Tour of the Fredericksburg Battlefield

The Fredericksburg Battlefield is situated midway between Washington, D.C. and Richmond. It was the place where four very important battles of the Civil War were fought. The total number of casualties that occurred in the Fredericksburg, Wilderness, Chancerllorsville, and Spotsylvania Court House battles amounted to about 110,000.

A tour of the Fredericksburg Battlefield promises a most enlightening experience of the Civil War, and it will give you a better idea of what happened during the battles of Fredericksburg. The entire tour takes about 8 hours, and it covers some of the most important places in the battlefield.

The first stop of the tour is the Fredericksburg Area Museum. This museum has a large collection of photos, documents, and artifacts that are related to the Civil War, and they clearly show how the war affected the lives of the inhabitants of Fredericksburg. Some of the displays, like family treasures of the civilians, are particularly interesting, as they relate the kind of misery that the people of the city were experiencing during the war.

The next stop is the Fredericksburg Battlefield Visitor Center where you can watch a film that shows what happened during the battles. There is also a museum that is filled with exhibits of uniforms, equipment, camp life, entertainment, medical supplies, transportation, and other things that were part of the life of a soldier during the Civil War. If you want, you can also take a guided tour on Sunken Road where there is a stone wall that acted as a barrier of defense for the Confederate soldiers. Other interesting things to see at Sunken Road are a monument that honors a Confederate soldier for his humanitarian deeds and a cemetery where about 15,000 soldiers of the Union army were buried.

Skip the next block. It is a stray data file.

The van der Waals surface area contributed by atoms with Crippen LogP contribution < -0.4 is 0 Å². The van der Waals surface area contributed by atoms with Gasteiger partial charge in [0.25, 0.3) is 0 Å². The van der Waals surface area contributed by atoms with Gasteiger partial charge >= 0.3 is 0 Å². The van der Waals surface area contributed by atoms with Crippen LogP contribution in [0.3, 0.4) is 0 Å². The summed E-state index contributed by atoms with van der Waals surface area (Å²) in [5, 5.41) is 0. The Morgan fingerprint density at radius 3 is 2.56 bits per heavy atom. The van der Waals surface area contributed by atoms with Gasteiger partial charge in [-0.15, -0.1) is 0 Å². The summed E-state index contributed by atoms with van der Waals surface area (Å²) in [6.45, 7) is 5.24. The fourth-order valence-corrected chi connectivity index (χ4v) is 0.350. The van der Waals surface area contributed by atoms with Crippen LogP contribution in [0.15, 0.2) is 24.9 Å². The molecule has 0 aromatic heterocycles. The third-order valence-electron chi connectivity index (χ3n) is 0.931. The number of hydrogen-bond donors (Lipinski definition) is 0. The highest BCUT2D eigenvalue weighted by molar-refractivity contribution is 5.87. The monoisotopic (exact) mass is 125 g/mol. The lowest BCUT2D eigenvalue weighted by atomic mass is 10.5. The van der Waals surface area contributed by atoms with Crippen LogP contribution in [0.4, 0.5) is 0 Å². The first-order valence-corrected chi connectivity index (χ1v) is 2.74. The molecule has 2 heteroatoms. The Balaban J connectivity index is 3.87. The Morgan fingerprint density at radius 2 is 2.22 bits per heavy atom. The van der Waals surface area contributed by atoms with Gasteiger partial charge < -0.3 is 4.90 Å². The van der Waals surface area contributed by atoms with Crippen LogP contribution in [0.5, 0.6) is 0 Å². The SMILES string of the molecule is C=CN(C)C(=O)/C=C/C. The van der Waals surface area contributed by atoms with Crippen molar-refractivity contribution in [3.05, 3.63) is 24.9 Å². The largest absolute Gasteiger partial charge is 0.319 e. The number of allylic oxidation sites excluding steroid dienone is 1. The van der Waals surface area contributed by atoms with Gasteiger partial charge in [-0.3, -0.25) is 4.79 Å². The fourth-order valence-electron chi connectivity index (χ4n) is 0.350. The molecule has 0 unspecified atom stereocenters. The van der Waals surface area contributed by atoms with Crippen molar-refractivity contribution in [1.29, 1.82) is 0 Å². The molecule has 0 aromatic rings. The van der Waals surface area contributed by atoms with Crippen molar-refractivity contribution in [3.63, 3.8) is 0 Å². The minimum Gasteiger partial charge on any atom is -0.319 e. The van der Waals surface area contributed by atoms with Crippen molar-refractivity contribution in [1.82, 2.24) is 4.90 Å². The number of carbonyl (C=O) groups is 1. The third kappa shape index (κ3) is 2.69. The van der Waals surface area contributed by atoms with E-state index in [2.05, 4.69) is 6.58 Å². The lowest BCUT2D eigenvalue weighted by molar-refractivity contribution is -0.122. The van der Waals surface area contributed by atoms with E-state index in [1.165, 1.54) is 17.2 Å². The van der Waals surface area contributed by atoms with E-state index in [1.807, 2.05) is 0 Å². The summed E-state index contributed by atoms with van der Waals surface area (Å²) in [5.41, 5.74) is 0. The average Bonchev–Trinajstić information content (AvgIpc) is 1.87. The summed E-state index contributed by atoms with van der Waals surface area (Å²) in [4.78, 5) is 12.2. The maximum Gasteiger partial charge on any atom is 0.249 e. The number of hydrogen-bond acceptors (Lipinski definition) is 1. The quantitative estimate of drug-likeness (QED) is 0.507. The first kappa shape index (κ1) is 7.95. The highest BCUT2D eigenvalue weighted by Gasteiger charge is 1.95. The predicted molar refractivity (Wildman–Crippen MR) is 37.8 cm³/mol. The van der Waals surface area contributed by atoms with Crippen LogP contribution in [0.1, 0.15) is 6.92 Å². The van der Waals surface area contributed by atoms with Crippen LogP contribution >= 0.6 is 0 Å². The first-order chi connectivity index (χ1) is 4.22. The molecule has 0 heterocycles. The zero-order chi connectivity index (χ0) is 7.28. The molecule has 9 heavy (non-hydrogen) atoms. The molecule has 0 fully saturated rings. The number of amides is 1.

After the visitor center, the tour will make a stop at the Chatham mansion. This mansion was a headquarters for the Union army during the Civil War, and it was the place where Walt Whitman and Clara Burton joined the doctors to give treatment to hundreds of wounded Union soldiers. The White Oak Museum is the next stop. Here, you will find lots of interesting artifacts that were found on the battlefields, including weapons, supplies, uniform pieces, and other things that were lost or discarded when the soldiers were fighting in Fredericksburg. There are also replicas of huts that were used by soldiers during winter.

The tour moves on to George Washington's Ferry Farm. This is the place where George Washington grew up. By the Rappahannock River, there is a ferry landing where the Union army constructed pontoon bridges to help them cross the river when they were on their way to Fredericksburg. A lot of artifacts from the Civil War were discovered by archaeologists at the ferry farm.

The final stop of the tour is Kenmore. This place was established by Betty Washington, sister of George Washington, in the year 1775. It was also the place where a lot of fighting took place during the Civil War. The Confederates secured the place first, but they were attacked by Union soldiers from the east. After that, the Potomacs got control of the house, but the Confederates fired at them from the west. There is also an optional driving tour that will take you to other interesting attractions, such as Marye's Heights and Prospect Hill, two places where much fighting took place. You can also visit General Robert Lee's command on Lee Hill, where you can get a wonderful view of the city of Fredericksburg.